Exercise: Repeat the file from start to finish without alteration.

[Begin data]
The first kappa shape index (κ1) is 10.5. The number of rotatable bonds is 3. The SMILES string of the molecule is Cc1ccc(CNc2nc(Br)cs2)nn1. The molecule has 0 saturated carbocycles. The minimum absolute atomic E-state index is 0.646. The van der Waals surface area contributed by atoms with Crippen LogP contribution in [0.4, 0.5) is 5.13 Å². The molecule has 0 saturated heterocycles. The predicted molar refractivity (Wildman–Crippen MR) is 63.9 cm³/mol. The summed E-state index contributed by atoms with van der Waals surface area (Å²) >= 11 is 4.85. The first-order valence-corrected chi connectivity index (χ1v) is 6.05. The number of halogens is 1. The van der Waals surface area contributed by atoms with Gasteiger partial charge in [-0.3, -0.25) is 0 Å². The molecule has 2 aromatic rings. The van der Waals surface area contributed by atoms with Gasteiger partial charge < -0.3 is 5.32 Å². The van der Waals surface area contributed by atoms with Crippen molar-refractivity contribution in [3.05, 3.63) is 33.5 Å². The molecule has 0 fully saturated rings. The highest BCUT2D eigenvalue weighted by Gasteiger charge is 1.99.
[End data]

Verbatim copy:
The first kappa shape index (κ1) is 10.5. The number of rotatable bonds is 3. The SMILES string of the molecule is Cc1ccc(CNc2nc(Br)cs2)nn1. The molecule has 0 saturated carbocycles. The minimum absolute atomic E-state index is 0.646. The van der Waals surface area contributed by atoms with Crippen LogP contribution in [0.4, 0.5) is 5.13 Å². The molecule has 0 saturated heterocycles. The predicted molar refractivity (Wildman–Crippen MR) is 63.9 cm³/mol. The summed E-state index contributed by atoms with van der Waals surface area (Å²) >= 11 is 4.85. The first-order valence-corrected chi connectivity index (χ1v) is 6.05. The number of halogens is 1. The van der Waals surface area contributed by atoms with Gasteiger partial charge in [-0.3, -0.25) is 0 Å². The molecule has 2 aromatic rings. The van der Waals surface area contributed by atoms with Gasteiger partial charge < -0.3 is 5.32 Å². The van der Waals surface area contributed by atoms with Crippen molar-refractivity contribution in [3.05, 3.63) is 33.5 Å². The molecule has 0 fully saturated rings. The highest BCUT2D eigenvalue weighted by Gasteiger charge is 1.99.